Love cocktails? Appetizers? Stress-free entertaining? Then you will love the appetizers from my latest YouTube video, “Cocktails in the Parlor. ” The appetizers in question can all be made ahead of time. This means that you, the host who might also have to wear the hats of cook, butler, and scullery maid, can be a guest at your own cocktail party!
And speaking of parties. Fox and I have found that the easiest and often the most satisfying way to entertain a couple of guests is to invite them to our home for “Happy Hour.” Gathering for drinks and nibbles is a great way to foster conversation. And as I explained in the video, all you need is some comfortable seating, some delicious eats, and some cheeky drinks!
Bean Dip with Fresh Rosemary and Sage. Besides its use as an appetizer, this zippy lemon-and-herb dip makes a fabulous pasta sauce. Just thin it out with extra olive oil, and then toss it with linguine or some other pasta that floats your boat. The dip improves in flavor after it has chilled in the fridge for 12-24 hours. At our party, I served the dip with crackers and crudité.
Bean Dip with Fresh Rosemary and Sage
- 1 15.5 ounce can of cannellini beans, drained and rinsed
- 1 clove of garlic (or more, to taste)
- The juice of 1/2 a lemon (or more, to taste)
- 1/3 cup grated Parmesan cheese
- Grinds of black pepper
- 2 teaspoons coarsely-chopped fresh rosemary needles
- 7 medium-large sage leaves, roughly chopped
- Extra-virgin olive oil
- Put the beans, garlic, lemon juice, cheese, black pepper, and herbs in a food processor. Pulse the machine a few times to break up the beans and garlic. Then turn the machine on while you add enough olive oil to achieve a thick, rich paste.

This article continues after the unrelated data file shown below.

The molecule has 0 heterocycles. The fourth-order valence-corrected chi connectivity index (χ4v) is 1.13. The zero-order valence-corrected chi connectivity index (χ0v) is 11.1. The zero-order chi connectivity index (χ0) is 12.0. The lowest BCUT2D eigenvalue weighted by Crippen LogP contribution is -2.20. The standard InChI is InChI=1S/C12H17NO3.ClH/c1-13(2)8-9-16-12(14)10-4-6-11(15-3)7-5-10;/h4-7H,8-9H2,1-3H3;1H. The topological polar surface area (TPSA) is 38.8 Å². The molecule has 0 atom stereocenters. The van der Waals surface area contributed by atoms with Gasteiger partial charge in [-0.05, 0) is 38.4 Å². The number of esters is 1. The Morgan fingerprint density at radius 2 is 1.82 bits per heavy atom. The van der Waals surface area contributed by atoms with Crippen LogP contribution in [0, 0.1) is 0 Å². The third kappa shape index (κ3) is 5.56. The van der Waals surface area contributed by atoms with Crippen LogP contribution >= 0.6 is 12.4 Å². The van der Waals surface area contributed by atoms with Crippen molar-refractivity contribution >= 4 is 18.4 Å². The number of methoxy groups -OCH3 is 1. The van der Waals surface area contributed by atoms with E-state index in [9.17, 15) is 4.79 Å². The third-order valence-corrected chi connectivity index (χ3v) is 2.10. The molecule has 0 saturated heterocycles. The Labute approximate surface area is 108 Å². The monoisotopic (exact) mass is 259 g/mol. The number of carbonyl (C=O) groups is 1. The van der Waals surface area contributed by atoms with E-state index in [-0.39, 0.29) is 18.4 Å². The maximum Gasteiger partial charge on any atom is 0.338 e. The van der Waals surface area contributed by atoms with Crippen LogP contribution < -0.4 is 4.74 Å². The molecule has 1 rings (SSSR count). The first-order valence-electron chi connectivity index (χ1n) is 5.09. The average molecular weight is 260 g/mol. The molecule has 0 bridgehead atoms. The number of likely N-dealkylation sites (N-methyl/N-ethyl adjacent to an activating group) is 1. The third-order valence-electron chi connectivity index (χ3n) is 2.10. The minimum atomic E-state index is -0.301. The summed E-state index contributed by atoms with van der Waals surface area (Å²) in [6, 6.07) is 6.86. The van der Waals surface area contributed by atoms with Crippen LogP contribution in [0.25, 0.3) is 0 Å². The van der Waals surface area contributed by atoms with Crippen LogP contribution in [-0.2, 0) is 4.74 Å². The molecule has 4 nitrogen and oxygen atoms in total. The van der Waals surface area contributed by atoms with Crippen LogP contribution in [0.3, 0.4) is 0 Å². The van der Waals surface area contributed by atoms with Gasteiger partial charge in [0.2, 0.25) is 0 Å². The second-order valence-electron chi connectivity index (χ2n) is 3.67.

- Scoop the dip into a boil, cover with cling film, and refrigerate for 12-24 hours. Serve with crudité and/or crackers.
Salami in Puff Pastry. This classic appetizer looks and tastes far greater than the sum of its few parts. You can assemble and refrigerate it several hours ahead of time, just as I do. Thirty minutes before guests arrive, simply brush the top with beaten egg, pop it into the oven, and then cut it into bite-size rectangles.
Salami in Puff Pastry
- 1 sheet cold, store-bought puff pastry dough
- 2 generous tablespoons (stone-ground, Dijon, or both)
- 1 generous teaspoon Herbes de Provence
- 12 thin slices Genoa salami
- 1 cup shredded Swiss, Gruyere, or Jarlsberg cheese
- 1 beaten egg
- On a lightly-floured surface, roll the dough into an 11x14-inch rectangle. Transfer the rectangle to a parchment-lined baking sheet.
- Spread the mustard over the lower half of dough, keeping a 1-inch border all around. Sprinkle the dried herb evenly over the mustard, then layer on the salami. Top the salami with the cheese.
- Paint a one-inch strip of egg wash all around the pastry. Then fold the upper half of the pastry over the filled lower half, and press the edges to seal. Pop the works in the fridge for at least 15 minutes.
- When you are ready to bake, preheat the oven to 450°F. Paint pastry top with beaten egg, and cut three venting slits into the top.
- Bake until the pastry puffs and browns dramatically -- 20-25 minutes. Cool on the baking sheet for 10-15 minutes before the cutting the pastry into 15 2-inch by 1-inch rectangles. Serve warm or at room temperature.
Cucumber Cups. No printable recipe required here, as Cucumber Cups are indeed easy to make! You can make them up to 2 hours ahead of serving time.
Directions: Slice a hot house cucumber into rounds that are approximately one inch thick. Use a melon baller to scoop out an opening, or “cup,” in each round. Fill with deli salad (egg, tuna, chicken) or hummus. If you are flush with cash, you can fill the cups with crème fraiche and caviar. Garnish with pimiento. Cover and refrigerate for up to 2 hours. Serve cold.